I believe that Kit Pearson writes lovely secondary characters, and I have always surmised that she seems to favour strong, independent, aged women best. In The Whole Truth, Noni is the matriarch of the family who is riddled with secrets. She bears a grudge against Polly and Maud’s father, she quarrelled with her daughter before her death, and though she is a pillar of the community, she is “quietly” racist. Noni is an interesting character, but somewhat underdeveloped. Her positive traits (that she is giving, patient, wise) are clear on every page, but it is the secrets that she harbours that intrigue me, and these secrets are, unfortunately, not addressed in this novel. When I realized that I would not get the “Noni” closure I needed by the end of the book I was deeply disappointed and felt that the “whole truth” of the story had not been properly addressed. I learned, soon after finishing the novel, that it is the first of two. The second, And Nothing But the Truth, no doubt sews up the loose ends of the first, but I was not prepared for a series at the onset and I am wondering if I relate enough to either the story or its characters to read a second instalment.
There was another nagging feeling as I read the novel, that I had heard this story before. Not this one, exactly, but one just like it. Another Canadian classic, actually: Kevin Sullivan’s television series, Road to Avonlea. Road to Avonlea was a series based on Lucy Maud Montgomery’s short story, The Story Girl, and follows the life of Sarah, who goes to live with her Aunt Hetty in the small town of Avonlea. Supported by a colourful cast of secondary characters, the show follows Sarah’s coming of age as the newcomer in a small community. As in The Whole Truth, there is a wise uncle (Jasper), a best friend and bully (Felicity), and a protective cousin (Felix). The two stories reminded me so much of one another that I was almost picturing Avonlea instead of Kingfisher Island as I read. Pearson drew inspiration for her novel by the true accounts of a friend who was sent (with her sister) to live with her grandmother when she was very young; however, those who are familiar with Avonlea will find a kindred tale in The Whole Truth.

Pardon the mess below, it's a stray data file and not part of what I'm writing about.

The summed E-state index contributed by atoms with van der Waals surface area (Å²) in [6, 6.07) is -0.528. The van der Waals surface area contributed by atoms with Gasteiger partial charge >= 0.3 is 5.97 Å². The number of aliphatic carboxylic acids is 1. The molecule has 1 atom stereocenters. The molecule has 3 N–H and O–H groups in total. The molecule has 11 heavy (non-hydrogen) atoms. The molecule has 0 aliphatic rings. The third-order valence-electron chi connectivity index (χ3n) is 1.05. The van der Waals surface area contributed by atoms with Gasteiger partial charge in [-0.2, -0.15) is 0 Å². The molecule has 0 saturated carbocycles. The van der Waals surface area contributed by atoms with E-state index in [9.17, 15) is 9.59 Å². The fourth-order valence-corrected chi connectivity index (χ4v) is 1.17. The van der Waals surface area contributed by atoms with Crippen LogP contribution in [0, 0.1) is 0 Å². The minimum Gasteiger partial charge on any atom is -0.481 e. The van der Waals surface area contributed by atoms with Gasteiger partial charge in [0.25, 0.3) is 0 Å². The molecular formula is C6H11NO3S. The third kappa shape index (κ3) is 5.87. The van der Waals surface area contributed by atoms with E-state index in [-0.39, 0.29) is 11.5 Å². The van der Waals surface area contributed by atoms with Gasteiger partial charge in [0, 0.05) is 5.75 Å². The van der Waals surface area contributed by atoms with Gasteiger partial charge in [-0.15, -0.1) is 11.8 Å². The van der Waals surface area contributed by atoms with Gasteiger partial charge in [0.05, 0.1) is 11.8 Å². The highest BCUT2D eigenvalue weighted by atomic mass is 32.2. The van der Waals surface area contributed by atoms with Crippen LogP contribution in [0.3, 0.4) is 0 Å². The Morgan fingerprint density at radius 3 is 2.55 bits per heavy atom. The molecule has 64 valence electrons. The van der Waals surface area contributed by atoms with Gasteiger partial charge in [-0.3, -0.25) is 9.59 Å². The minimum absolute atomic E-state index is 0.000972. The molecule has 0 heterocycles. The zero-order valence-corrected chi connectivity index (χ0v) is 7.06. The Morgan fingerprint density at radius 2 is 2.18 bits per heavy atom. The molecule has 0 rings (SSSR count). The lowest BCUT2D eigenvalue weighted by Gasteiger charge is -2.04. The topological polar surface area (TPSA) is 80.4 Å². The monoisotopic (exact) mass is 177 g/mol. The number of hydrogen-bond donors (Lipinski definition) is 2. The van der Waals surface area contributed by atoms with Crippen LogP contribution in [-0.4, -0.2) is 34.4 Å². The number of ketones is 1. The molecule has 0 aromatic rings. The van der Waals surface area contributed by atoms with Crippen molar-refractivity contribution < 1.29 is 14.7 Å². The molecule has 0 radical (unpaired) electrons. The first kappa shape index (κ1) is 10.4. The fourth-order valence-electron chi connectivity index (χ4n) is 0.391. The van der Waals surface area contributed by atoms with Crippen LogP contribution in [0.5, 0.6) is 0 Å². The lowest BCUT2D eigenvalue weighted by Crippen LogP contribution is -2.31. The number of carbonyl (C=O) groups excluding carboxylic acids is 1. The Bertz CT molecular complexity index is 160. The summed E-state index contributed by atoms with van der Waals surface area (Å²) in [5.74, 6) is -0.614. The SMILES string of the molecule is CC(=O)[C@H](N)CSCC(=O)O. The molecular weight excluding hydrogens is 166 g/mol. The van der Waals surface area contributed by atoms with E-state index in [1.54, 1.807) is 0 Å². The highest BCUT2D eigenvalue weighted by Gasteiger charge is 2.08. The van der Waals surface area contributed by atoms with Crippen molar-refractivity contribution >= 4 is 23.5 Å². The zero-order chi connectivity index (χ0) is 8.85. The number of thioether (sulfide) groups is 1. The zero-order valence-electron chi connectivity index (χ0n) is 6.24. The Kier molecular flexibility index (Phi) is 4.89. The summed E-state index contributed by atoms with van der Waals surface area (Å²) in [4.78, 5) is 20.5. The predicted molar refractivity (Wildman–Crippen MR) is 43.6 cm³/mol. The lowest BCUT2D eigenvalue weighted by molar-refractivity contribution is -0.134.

Perhaps one of the most intriguing plot points of the novel is the uncertainty of Polly and Maud’s father’s whereabouts. From the beginning, the reader suspects he is not dead as the girls, and their grandmother, say. There is a mystery that needs solving, and bit by bit it is revealed, particularly through the letters Polly writes to him.
Pearson’s dynamic shift from third person point of view writing to epistolary chapters shakes up the reading experience, briefly, but becomes a welcoming change of pace for the story. The letters are representative of Polly’s maturing voice, at first crying out for her father and later reconciling that she no longer needs him or the act of letter writing, to make sense of her world. She struggles, constantly, to believe in something; whether it be in her inability to commit to vegetarianism or in her father’s innocence. In the end, Polly learns to believe in herself and the love of the people around her, and that is enough.